The case for rebuilding Africa.
When researching the state of development and infrastructure in the African continent I was overwhelmed by the amount of data there is, to say the least, the African continent is the most underdeveloped area in our modern world, the paradox that I discovered while doing my research was that there is a lot of data about the problem with significantly less effort to correct this current situation.
The main problem appeared to be sort of a catch-22 situation, where the poor state of infrastructure reduced economic growth by 2% each year and reduced business productivity by 40% according to a study funded by the World Bank. And when you know that Africa is rich in so many economic resources and minerals to the point where Africa is ranked first in the number of reserves of bauxite, cobalt, industrial diamond, phosphate rock, platinum-group metals (PGM), vermiculite, and zirconium you know that this situation is inexcusable.
The reasons behind this developmental paradox range from corruption to issues that still remain from the colonial era that the continent is still trying to recover from. But pointing fingers and finding the historical causes of this problem is beyond the scope of this article. In our opinion, what we need to focus on today, is where we are now? and how can we move forward as a human race to correct this wrong that plagues the lives of 1 billion Africans still living today with minimal infrastructure, lower standards of living than anywhere else in the world, low education, and low connectivity?
When trying to measure the infrastructure in a society a very important metric we use is to examine the penetration of electricity in that society, electricity is a clean form of power that is used to run everything from our phones to our tea kettles all the way to businesses and factories. And the state of electric grid penetration in Africa is greatly lacking, without using very complicated data and diagrams it’s enough to know that about 0.6 Billion people lack access to electricity in sub-Saharan Africa which is about 66% of the global population without power. And to make it even worse, those who belong to the middle or higher social class do have access to generator-based electricity in those regions. Still, due to the nature of this method of energy production, they often pay 2 to 3 times the global average for electricity which could be acceptable for some families & individuals but for society as a whole this means that a significant portion of their GDP is wasted on a resource the majority of the global population gets for a much lower price.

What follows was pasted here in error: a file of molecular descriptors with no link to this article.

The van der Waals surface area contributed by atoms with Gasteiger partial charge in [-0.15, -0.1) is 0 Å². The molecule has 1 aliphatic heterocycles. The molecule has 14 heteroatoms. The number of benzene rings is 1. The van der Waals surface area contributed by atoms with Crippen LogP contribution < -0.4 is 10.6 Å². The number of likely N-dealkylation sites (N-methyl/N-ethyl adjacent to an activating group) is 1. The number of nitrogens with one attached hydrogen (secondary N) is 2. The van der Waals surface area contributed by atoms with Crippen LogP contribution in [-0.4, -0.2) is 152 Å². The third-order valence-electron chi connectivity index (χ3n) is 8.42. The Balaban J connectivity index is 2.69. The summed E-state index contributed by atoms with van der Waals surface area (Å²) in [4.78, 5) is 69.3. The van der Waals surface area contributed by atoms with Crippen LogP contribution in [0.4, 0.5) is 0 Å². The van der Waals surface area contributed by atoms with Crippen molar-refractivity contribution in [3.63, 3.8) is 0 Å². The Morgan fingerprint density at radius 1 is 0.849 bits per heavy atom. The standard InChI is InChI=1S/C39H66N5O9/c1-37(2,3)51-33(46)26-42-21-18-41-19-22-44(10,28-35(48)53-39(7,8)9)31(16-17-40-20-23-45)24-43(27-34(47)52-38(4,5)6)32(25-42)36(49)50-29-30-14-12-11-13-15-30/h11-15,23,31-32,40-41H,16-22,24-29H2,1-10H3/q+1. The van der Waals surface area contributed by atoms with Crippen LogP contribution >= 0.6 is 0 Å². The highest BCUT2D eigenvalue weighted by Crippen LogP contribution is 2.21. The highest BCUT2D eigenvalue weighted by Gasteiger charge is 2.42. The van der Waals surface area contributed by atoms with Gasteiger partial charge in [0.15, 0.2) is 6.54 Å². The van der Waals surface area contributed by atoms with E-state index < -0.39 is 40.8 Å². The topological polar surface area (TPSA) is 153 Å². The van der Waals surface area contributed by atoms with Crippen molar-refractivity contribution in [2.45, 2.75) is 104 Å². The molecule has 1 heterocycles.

(Courtesy of McKinsey & Company)
According to McKinsey & Company, 80% of infrastructure projects fail at the feasibility and business-plan stage. This is something we at Futira are very familiar with; When our founder Dr. Hatim Zaghloul started his journey towards connecting the unconnected communities in sub-Saharan and equatorial communities, he faced the same problem. It was extremely unfeasible and uneconomic to cover those huge areas with a mobile network.
But Dr. Zaghloul being the innovative inventor he is didn’t take “NO” for an answer and he turned to our R&D department to work on a solution, and after a few years of research, the team was able to reach an acceptable solution creating a new iteration of mesh networks in addition to new and improved mobile towers that are taller and can extend its signal to limits unseen by any mobile network operator.
And this is the main point we’re trying to highlight in this article when management companies and investors work based on raw numbers and feasibility studies they are locked in a stagnant mental framework where they do not see possibilities beyond the current technologies and the idea of funding research that may or may not produce results is almost laughable for them. But at Inovatian and Futira where the scientific lead is also the CEO of the company, we were able to create a market where others saw none and today we’re proud to say that our new iteration of mobile networks is currently in the beta stage in Chad and in the construction phase in Mauritania. Proving to the world that only science, research, and education can change the status quo and bring light where there was only darkness and projections of loss.